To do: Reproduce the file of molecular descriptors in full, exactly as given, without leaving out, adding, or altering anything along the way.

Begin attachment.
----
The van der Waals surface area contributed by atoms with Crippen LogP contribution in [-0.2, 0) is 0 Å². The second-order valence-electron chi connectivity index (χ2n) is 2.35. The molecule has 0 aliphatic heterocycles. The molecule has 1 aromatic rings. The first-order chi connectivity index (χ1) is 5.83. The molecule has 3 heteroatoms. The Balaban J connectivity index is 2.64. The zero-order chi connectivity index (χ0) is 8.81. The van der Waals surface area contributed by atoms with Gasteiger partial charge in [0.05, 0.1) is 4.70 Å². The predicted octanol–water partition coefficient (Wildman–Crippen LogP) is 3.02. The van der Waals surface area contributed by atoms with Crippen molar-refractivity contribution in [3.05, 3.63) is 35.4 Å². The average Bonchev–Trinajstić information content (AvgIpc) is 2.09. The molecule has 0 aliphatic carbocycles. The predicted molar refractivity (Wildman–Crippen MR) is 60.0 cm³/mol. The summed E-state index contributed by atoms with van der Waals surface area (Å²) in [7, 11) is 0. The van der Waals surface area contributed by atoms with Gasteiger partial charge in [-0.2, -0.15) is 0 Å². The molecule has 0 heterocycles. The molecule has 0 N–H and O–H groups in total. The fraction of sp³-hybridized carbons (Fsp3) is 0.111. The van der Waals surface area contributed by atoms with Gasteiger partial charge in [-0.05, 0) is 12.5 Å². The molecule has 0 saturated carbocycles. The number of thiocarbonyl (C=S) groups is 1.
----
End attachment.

The van der Waals surface area contributed by atoms with Crippen LogP contribution in [-0.2, 0) is 0 Å². The second-order valence-electron chi connectivity index (χ2n) is 2.35. The molecule has 0 aliphatic heterocycles. The molecule has 1 aromatic rings. The first-order chi connectivity index (χ1) is 5.83. The molecule has 3 heteroatoms. The Balaban J connectivity index is 2.64. The zero-order chi connectivity index (χ0) is 8.81. The van der Waals surface area contributed by atoms with Gasteiger partial charge in [0.05, 0.1) is 4.70 Å². The predicted octanol–water partition coefficient (Wildman–Crippen LogP) is 3.02. The van der Waals surface area contributed by atoms with Crippen molar-refractivity contribution in [3.05, 3.63) is 35.4 Å². The average Bonchev–Trinajstić information content (AvgIpc) is 2.09. The molecule has 0 aliphatic carbocycles. The predicted molar refractivity (Wildman–Crippen MR) is 60.0 cm³/mol. The summed E-state index contributed by atoms with van der Waals surface area (Å²) in [7, 11) is 0. The van der Waals surface area contributed by atoms with Gasteiger partial charge in [-0.2, -0.15) is 0 Å². The molecule has 0 heterocycles. The molecule has 0 N–H and O–H groups in total. The fraction of sp³-hybridized carbons (Fsp3) is 0.111. The van der Waals surface area contributed by atoms with Gasteiger partial charge in [-0.05, 0) is 12.5 Å². The molecule has 0 saturated carbocycles. The number of thiocarbonyl (C=S) groups is 1.